There can be nothing worse for a parent than to hear the dreaded words: “Your child is in a critical condition”. For any of us, that will immediately awaken our senses to the fact that this is serious, this is dangerous. Let me assure you though now – your child is NOT in a critical condition. However, that might just be a problem!

It has been widely noted that for all the good qualities that our children here in Zimbabwe have (disciplined, respectful, courteous, hard-working…) they are severely lacking in two areas – critical thinking and problem solving. They do not think critically and are not encouraged to think critically.

If your first reaction as a parent is to jump in immediately and accuse the schools of not doing their job (of not making them able to think critically), then you are in fact exposing one major reason why our children are not good at critical thinking! For, in truth, one reason that our children are not good in this area may well be that we as parents are not good at critical thinking ourselves.

We are very good at criticising, let it be said, but that is not the same as critical thinking. We are often very quick to criticise the school, the government, the police, the referee, the spouse, the pets; we are very quick to tell everyone what is wrong with our education system, country and sports teams. We consider ourselves experts in education because we went to school once! The problem though with criticism is that it is usually superficial, prejudiced, one-sided, short on facts, based on assumption and rumour, and above all negative – that is not critical thinking. If children are critical of their school, maybe it is because they have simply learned from us.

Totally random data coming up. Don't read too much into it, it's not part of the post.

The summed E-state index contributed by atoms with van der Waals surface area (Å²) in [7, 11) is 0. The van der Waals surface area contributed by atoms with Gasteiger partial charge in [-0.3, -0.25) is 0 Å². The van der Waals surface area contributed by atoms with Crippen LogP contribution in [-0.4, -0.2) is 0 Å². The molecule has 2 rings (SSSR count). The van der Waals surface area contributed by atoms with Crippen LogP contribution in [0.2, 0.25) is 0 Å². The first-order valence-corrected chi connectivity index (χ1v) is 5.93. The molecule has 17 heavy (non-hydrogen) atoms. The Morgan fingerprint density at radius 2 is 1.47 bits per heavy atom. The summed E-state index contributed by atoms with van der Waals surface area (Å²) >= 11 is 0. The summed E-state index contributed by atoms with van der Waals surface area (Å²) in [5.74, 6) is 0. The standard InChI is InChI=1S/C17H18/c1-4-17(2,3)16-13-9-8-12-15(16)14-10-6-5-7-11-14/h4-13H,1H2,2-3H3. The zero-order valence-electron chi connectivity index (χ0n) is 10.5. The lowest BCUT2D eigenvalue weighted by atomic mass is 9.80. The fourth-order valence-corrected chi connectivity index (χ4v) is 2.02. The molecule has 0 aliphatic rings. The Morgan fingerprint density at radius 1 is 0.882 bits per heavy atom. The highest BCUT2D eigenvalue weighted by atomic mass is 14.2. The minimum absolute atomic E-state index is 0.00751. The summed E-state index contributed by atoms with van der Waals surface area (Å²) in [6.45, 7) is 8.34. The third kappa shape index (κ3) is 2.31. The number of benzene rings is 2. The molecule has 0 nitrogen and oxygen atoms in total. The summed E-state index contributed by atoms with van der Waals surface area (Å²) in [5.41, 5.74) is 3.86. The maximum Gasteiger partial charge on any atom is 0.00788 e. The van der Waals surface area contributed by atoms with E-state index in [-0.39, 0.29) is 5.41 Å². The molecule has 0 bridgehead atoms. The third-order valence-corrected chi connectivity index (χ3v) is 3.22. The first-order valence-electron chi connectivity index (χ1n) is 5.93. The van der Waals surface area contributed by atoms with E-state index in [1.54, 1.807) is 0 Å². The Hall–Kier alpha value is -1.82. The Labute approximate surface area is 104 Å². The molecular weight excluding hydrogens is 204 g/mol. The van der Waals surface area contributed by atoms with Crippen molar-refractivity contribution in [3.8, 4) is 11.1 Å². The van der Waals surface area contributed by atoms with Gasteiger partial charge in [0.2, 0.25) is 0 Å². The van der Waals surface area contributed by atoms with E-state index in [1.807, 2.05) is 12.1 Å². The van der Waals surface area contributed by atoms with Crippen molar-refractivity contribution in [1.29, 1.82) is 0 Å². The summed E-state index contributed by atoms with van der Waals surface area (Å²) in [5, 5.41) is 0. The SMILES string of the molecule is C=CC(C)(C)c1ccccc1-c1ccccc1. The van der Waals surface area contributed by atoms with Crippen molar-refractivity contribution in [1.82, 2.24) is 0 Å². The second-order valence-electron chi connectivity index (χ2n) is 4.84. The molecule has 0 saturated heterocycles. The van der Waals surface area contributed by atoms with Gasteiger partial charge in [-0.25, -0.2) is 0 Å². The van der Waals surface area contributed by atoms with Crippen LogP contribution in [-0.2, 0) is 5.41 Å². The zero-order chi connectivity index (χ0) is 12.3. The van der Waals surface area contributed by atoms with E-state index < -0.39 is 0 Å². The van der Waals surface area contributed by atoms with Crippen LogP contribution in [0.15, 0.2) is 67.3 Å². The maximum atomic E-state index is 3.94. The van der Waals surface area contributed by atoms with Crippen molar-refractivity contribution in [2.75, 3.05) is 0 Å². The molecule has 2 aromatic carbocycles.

Let us consider how parents may not be good at critical thinking. Parents, firstly, love to look at results – they want to know the percentage pass rate and will immediately judge a school based on a mathematical figure without giving any thought at all regarding the pass rate. For starters, the percentage pass rate simply indicates the percentage of people at that school in that year who sat those exams and who passed – it is not a prediction of how their child will do or how next year’s pupils will do because every child is different, every year group is different, every exam is different. One school accepts pupils that other schools will not but parents will assume that all pupils must be able to pass all subjects at the highest level (it might be interesting to do a survey to see how many of those parents who demand that their child passes well did actually pass well themselves)! Think about it! Then we may also consider a multitude of other factors – the marks may be lower as some children were absent from school for long periods due to the parent not paying the child’s school fees or as some children had very low entrance marks and IQ or as some children come from disturbed homes. (Are schools only to educate ‘good’ children? How many parents were ‘good’ children?) Schools will analyse results, for sure, to see how they can develop their teaching (not to see how they can improve their results, note) yet parents are not always inclined to do so.

In addition and more personally, parents are often inclined to judge their own child by results and do not consider other factors. Parents might shout at their child if he did not gain high marks (even though it may be unrealistic) without thinking of the context – the parents may have had a massive row on the morning of the exam; his favourite pet died; he was left at school until after 6 each night the week before; or a myriad of other contributing factors.

All too often, parents just look at results without any critical thinking (only subjective thinking) – they look at other children or other schools and automatically assume (and require) their child to match them. It is the same (if not worse) with sport. Parents have never refereed a match in their life or studied the rules but they know exactly what the referee is doing wrong (simply because they are only looking for mistakes against their child). Parents do not think that the referee will see the play from a different angle from them – in addition, there may well be many bodies between him and the action; the parent may be higher up so can see over bodies. The referee will be closer to the action while the parent may well be further away and have a wider vision so can see things differently. The referee will be looking for a multitude of possible infringements; the parent is probably only looking for his favourite one. The referee will be looking, at any one time, at the ball,